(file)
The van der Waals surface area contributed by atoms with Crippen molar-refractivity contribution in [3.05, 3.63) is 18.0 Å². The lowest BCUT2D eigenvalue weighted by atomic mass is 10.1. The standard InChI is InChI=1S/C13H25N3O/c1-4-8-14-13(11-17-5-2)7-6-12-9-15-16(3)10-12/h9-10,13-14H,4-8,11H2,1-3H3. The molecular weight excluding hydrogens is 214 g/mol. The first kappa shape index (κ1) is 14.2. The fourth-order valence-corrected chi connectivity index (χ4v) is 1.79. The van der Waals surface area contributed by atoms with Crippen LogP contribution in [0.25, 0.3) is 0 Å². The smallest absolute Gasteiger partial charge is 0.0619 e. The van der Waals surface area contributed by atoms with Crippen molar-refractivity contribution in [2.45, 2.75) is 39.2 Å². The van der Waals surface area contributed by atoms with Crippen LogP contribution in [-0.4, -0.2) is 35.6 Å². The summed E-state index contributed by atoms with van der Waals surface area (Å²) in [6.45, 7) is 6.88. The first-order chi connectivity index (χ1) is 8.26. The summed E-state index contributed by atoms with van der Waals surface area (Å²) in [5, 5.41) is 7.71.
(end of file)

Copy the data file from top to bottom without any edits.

The van der Waals surface area contributed by atoms with Crippen molar-refractivity contribution in [3.05, 3.63) is 18.0 Å². The lowest BCUT2D eigenvalue weighted by atomic mass is 10.1. The standard InChI is InChI=1S/C13H25N3O/c1-4-8-14-13(11-17-5-2)7-6-12-9-15-16(3)10-12/h9-10,13-14H,4-8,11H2,1-3H3. The molecular weight excluding hydrogens is 214 g/mol. The first kappa shape index (κ1) is 14.2. The fourth-order valence-corrected chi connectivity index (χ4v) is 1.79. The van der Waals surface area contributed by atoms with Crippen LogP contribution in [0.25, 0.3) is 0 Å². The smallest absolute Gasteiger partial charge is 0.0619 e. The van der Waals surface area contributed by atoms with Crippen molar-refractivity contribution in [2.45, 2.75) is 39.2 Å². The van der Waals surface area contributed by atoms with Crippen LogP contribution in [-0.4, -0.2) is 35.6 Å². The summed E-state index contributed by atoms with van der Waals surface area (Å²) in [6.45, 7) is 6.88. The first-order chi connectivity index (χ1) is 8.26. The summed E-state index contributed by atoms with van der Waals surface area (Å²) in [5, 5.41) is 7.71.